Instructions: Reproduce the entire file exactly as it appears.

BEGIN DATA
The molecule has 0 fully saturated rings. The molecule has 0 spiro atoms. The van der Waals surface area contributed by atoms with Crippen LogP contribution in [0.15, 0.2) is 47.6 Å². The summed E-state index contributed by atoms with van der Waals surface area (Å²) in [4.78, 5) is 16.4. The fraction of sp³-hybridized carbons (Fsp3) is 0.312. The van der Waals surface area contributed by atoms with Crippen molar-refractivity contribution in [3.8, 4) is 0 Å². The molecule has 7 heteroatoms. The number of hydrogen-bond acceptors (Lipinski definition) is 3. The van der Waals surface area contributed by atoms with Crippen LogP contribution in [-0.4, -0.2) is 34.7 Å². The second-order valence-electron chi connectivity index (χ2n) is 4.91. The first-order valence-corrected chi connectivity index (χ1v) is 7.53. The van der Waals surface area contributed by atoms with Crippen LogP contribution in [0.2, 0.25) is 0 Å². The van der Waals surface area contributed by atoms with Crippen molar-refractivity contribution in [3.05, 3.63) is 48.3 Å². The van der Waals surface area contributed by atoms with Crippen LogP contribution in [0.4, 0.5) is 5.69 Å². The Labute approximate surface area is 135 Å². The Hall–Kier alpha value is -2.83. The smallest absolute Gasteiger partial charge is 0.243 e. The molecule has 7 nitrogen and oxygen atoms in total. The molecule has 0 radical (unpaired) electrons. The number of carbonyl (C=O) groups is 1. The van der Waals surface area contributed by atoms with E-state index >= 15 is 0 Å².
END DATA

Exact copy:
The molecule has 0 fully saturated rings. The molecule has 0 spiro atoms. The van der Waals surface area contributed by atoms with Crippen LogP contribution in [0.15, 0.2) is 47.6 Å². The summed E-state index contributed by atoms with van der Waals surface area (Å²) in [4.78, 5) is 16.4. The fraction of sp³-hybridized carbons (Fsp3) is 0.312. The van der Waals surface area contributed by atoms with Crippen molar-refractivity contribution in [3.8, 4) is 0 Å². The molecule has 7 heteroatoms. The number of hydrogen-bond acceptors (Lipinski definition) is 3. The van der Waals surface area contributed by atoms with Crippen LogP contribution in [-0.4, -0.2) is 34.7 Å². The second-order valence-electron chi connectivity index (χ2n) is 4.91. The first-order valence-corrected chi connectivity index (χ1v) is 7.53. The van der Waals surface area contributed by atoms with Crippen LogP contribution in [0.2, 0.25) is 0 Å². The van der Waals surface area contributed by atoms with Crippen molar-refractivity contribution in [3.05, 3.63) is 48.3 Å². The van der Waals surface area contributed by atoms with Crippen LogP contribution in [0.4, 0.5) is 5.69 Å². The Labute approximate surface area is 135 Å². The Hall–Kier alpha value is -2.83. The smallest absolute Gasteiger partial charge is 0.243 e. The molecule has 7 nitrogen and oxygen atoms in total. The molecule has 0 radical (unpaired) electrons. The number of carbonyl (C=O) groups is 1. The van der Waals surface area contributed by atoms with E-state index >= 15 is 0 Å².